- The crypto market experienced a rollercoaster week with hacks, fake news, and the launch of historical Bitcoin spot ETFs.
- Before this, hackers compromised the SEC’s Twitter account to announce a fake ETF approval, causing Bitcoin’s price to rise and fall.
- Bitcoin spot ETFs launched successfully, generating billions in trading volume and outperforming other Bitcoin ETFs.
- Coingecko fell victim to a Twitter hack (like the SEC) exposing users to a phishing scam.
- U.S. officials warned that AI will be used more extensively for hacking, scamming, and money laundering.
It might not seem much of the part, but last week was a historical one for the crypto market.
The week between 7 – 13 January came with its fair share of hacks, macroeconomic issues, as well as historical landmarks. And in this article, we are going to be picking out some of the best stories from all over crypto for the second week of January.
Let’s jump right in:
The SEC’s X Account Got Hacked: Used To Announce A Fake ETF Approval
The SEC surprised the crypto community on January 9, 2024, when it tweeted that the agency had approved the long-awaited spot Bitcoin ETFs.
Because of this announcement, investors flocked towards Bitcoin, sending its price skyrocketing to around $47,000 as the FOMO kicked in.
The euphoria died as quickly as it came though, when the SEC chair, Gary Gensler came online via his official Twitter account and stated that the SEC’s Twitter account had been hacked via a so-called sim-swap attack.
Soon after, the tweet was removed, and Bitcoin went crashing down.
This hack also questioned the SEC’s security measures, and its ability to protect confidential information.
So much so, that U.S. Senators J.D. Vance, Thom Tillis and others saw the tweet and sent a letter to Gensler, requesting an explanation by Monday at the latest.
Bitcoin Spot ETFs Went Live Only a Day After, Raking In Billions
After much anticipation from investors and crypto enthusiasts, the first batch of spot Bitcoin ETFs was eventually approved a day later, on January 10, 2024.
The ETF market went live on January 11, 2024, marking a significant milestone for the crypto market.
According to data from Yahoo Finance, the 11 spot Bitcoin ETFs had a combined trading volume of about $4.5 billion on their first day, compared with $1.1 billion for the five Bitcoin futures ETFs on their first day.
In terms of ROI, the spot Bitcoin ETFs have also beaten GBTC and Bitcoin futures ETFs, with the average return on the spot Bitcoin ETFs being 6.7% (compared to 4.9% on futures ETFs).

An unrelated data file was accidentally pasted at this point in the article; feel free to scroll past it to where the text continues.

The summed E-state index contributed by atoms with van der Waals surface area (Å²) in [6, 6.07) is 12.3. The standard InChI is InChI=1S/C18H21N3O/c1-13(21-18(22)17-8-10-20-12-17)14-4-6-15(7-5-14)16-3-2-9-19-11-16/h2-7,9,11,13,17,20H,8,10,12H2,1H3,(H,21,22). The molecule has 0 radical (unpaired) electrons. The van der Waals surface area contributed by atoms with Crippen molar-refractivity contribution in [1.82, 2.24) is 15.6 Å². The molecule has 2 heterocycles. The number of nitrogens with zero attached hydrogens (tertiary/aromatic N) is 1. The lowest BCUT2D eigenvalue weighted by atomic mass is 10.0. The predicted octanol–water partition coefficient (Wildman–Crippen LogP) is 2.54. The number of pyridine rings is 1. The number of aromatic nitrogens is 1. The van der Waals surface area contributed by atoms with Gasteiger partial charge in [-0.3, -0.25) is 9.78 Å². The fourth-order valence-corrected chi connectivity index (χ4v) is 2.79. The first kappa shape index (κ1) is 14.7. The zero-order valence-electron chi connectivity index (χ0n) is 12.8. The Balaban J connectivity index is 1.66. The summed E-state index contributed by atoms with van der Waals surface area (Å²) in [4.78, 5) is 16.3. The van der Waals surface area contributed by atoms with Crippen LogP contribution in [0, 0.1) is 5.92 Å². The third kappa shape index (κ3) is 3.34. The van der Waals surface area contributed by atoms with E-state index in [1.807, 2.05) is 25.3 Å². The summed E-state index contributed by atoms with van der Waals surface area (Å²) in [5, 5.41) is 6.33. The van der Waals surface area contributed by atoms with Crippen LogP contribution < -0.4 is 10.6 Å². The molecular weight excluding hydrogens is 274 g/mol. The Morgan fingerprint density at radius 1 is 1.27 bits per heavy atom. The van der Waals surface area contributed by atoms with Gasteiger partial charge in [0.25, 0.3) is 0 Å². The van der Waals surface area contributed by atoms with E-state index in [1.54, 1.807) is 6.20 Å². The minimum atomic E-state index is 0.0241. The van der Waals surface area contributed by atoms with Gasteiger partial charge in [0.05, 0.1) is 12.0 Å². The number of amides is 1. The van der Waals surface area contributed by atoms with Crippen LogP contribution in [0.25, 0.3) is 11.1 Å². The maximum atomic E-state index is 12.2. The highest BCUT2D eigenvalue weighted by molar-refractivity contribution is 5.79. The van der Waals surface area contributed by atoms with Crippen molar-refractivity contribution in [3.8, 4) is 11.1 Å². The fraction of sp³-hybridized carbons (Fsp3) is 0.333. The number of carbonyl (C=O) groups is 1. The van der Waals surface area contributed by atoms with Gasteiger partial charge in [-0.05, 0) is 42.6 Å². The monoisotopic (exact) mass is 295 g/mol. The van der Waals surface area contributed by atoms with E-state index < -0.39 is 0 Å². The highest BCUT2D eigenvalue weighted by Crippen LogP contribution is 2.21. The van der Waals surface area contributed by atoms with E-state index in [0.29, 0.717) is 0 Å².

The best-performing spot Bitcoin ETF was also proven to be the Grayscale Bitcoin Trust (or GBTC), followed by Blackrock’s ETF and then Fidelity’s ETF.
Coingecko Becomes Second Major Crypto Firm In Twitter (X) Attack Spree
Coingecko, one of the top crypto data aggregators, said on January 10, 2024, that hackers had gained access to their X account and terminal.
On getting access to Coingecko’s accounts, the hackers proceeded to post a phishing link, offering airdrop tokens for a new crypto that Coingecko was supposedly launching ($GCKO).
On clicking, the link directed users to a fake website that prompted them to connect their wallet and input their private keys to claim the Coingecko tokens.
According to reports, some users fell victim to this obvious scam, highlighting a dire need for better crypto education.
Overall, Coingecko notes that the hackers didn’t get control over their accounts based on failures with X, but rather with human errors.
One of Coingecko’s team members accidentally clicked on a fraudulent Calendly link, which granted the hackers access to Coingecko’s X account and terminal.
Coingecko said that it had two-factor authentication (2FA) enabled and implemented robust security measures, but the hackers were still able to gain access and possibly steal money from unsuspecting victims.
US Officials Come After AI. Say It Can Be Used For Hacking, Scamming And Money Laundering
At the International Conference on Cyber Security, held at Fordham University in Manhattan on January 9, 2024, U.S. law enforcement and intelligence authorities clarified that AI might have a dark side that no one is talking about, particularly in the area of security.
They argued that AI can be used to support cybercrimes including hacking, scamming, and money laundering.
The National Security Agency’s head of cybersecurity, Rob Joyce, claims that AI can lessen the technological know-how required to commit such crimes.
AI, for instance, can be used to create ransomware, phishing emails, and other methods that can be used to trick unsuspecting users.
This might look like a meaningless war against AI, but AI-based cyber attacks, particularly deepfakes, have been proven to have surged tenfold, from 2022 – 2023 (which is also the same timeframe in which AI started to boom).
This underscores a growing problem with how to manage security risks, particularly in 2024, when technologies like AI and blockchain are expected to take even bigger leaps.
Disclaimer: Voice of Crypto aims to deliver accurate and up-to-date information, but it will not be responsible for any missing facts or inaccurate information. Cryptocurrencies are highly volatile financial assets, so research and make your own financial decisions.